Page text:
But Mr Tappertit being, like some other great commanders, favourable to strong effects, and personal display, cried 'Forward!' again, in the hoarsest voice he could assume; and led the way, with folded arms and knitted brows, to the cellar down below, where there was a small copper fixed in one corner, a chair or two, a form and table, a glimmering fire, and a truckle-bed, covered with a ragged patchwork rug.

'Welcome, noble captain!' cried a lanky figure, rising as from a nap.

The captain nodded. Then, throwing off his outer coat, he stood composed in all his dignity, and eyed his follower over.

'What news to-night?' he asked, when he had looked into his very soul.

'Nothing particular,' replied the other, stretching himself--and he was so long already that it was quite alarming to see him do it-- 'how come you to be so late?'

'No matter,' was all the captain deigned to say in answer. 'Is the room prepared?'

'It is,' replied the follower.

'The comrade--is he here?'

'Yes. And a sprinkling of the others--you hear 'em?'

'Playing skittles!' said the captain moodily. 'Light-hearted revellers!'

There was no doubt respecting the particular amusement in which these heedless spirits were indulging, for even in the close and stifling atmosphere of the vault, the noise sounded like distant thunder. It certainly appeared, at first sight, a singular spot to choose, for that or any other purpose of relaxation, if the other cellars answered to the one in which this brief colloquy took place; for the floors were of sodden earth, the walls and roof of damp bare brick tapestried with the tracks of snails and slugs; the air was sickening, tainted, and offensive. It seemed, from one strong flavour which was uppermost among the various odours of the place, that it had, at no very distant period, been used as a storehouse for cheeses; a circumstance which, while it accounted for the greasy moisture that hung about it, was agreeably suggestive of rats. It was naturally damp besides, and little trees of fungus sprung from every mouldering corner.

The proprietor of this charming retreat, and owner of the ragged head before mentioned--for he wore an old tie-wig as bare and frowzy as a stunted hearth-broom--had by this time joined them; and stood a little apart, rubbing his hands, wagging his hoary bristled chin, and smiling in silence. His eyes were closed; but had they been wide open, it would have been easy to tell, from the attentive expression of the face he turned towards them--pale and unwholesome as might be expected in one of his underground existence--and from a certain anxious raising and quivering of the lids, that he was blind.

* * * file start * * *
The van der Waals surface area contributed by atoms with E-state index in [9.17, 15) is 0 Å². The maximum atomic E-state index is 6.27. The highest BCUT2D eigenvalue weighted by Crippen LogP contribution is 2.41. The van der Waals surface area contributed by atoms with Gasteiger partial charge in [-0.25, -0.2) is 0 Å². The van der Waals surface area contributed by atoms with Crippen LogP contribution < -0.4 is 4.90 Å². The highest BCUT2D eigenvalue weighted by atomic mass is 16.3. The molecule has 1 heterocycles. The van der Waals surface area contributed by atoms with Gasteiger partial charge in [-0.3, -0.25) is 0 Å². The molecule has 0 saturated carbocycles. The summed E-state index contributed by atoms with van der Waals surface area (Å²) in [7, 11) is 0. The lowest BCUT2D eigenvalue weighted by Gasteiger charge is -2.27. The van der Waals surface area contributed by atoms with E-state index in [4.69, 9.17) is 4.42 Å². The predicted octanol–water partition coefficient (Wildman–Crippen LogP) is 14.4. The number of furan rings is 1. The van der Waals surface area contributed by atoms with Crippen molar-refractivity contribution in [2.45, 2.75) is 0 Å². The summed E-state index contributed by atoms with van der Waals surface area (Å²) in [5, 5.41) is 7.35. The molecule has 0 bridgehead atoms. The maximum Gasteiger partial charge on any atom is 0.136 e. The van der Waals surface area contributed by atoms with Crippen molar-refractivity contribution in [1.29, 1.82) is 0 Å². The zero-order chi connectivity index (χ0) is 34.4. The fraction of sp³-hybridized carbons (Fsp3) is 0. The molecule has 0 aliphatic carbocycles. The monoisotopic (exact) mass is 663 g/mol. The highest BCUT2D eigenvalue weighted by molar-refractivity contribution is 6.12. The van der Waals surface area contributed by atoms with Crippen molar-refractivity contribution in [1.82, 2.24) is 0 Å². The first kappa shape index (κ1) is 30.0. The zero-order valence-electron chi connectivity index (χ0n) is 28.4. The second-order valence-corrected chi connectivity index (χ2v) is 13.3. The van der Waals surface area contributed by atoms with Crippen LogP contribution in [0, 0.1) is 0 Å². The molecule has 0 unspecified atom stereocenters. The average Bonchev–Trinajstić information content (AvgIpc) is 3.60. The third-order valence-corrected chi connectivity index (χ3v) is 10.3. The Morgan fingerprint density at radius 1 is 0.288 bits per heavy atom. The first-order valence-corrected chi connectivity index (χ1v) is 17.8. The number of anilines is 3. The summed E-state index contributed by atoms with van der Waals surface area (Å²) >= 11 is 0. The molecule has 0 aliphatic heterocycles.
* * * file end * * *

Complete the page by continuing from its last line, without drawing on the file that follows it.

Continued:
'Even Stagg hath been asleep,' said the long comrade, nodding towards this person.

'Sound, captain, sound!' cried the blind man; 'what does my noble captain drink--is it brandy, rum, usquebaugh? Is it soaked gunpowder, or blazing oil? Give it a name, heart of oak, and we'd get it for you, if it was wine from a bishop's cellar, or melted gold from King George's mint.'

'See,' said Mr Tappertit haughtily, 'that it's something strong, and comes quick; and so long as you take care of that, you may bring it from the devil's cellar, if you like.'

'Boldly said, noble captain!' rejoined the blind man. 'Spoken like the 'Prentices' Glory. Ha, ha! From the devil's cellar! A brave joke! The captain joketh. Ha, ha, ha!'

'I'll tell you what, my fine feller,' said Mr Tappertit, eyeing the host over as he walked to a closet, and took out a bottle and glass as carelessly as if he had been in full possession of his sight, 'if you make that row, you'll find that the captain's very far from joking, and so I tell you.'

'He's got his eyes on me!' cried Stagg, stopping short on his way back, and affecting to screen his face with the bottle. 'I feel 'em though I can't see 'em. Take 'em off, noble captain. Remove 'em, for they pierce like gimlets.'

Mr Tappertit smiled grimly at his comrade; and twisting out one more look--a kind of ocular screw--under the influence of which the blind man feigned to undergo great anguish and torture, bade him, in a softened tone, approach, and hold his peace.

Charles Dickens
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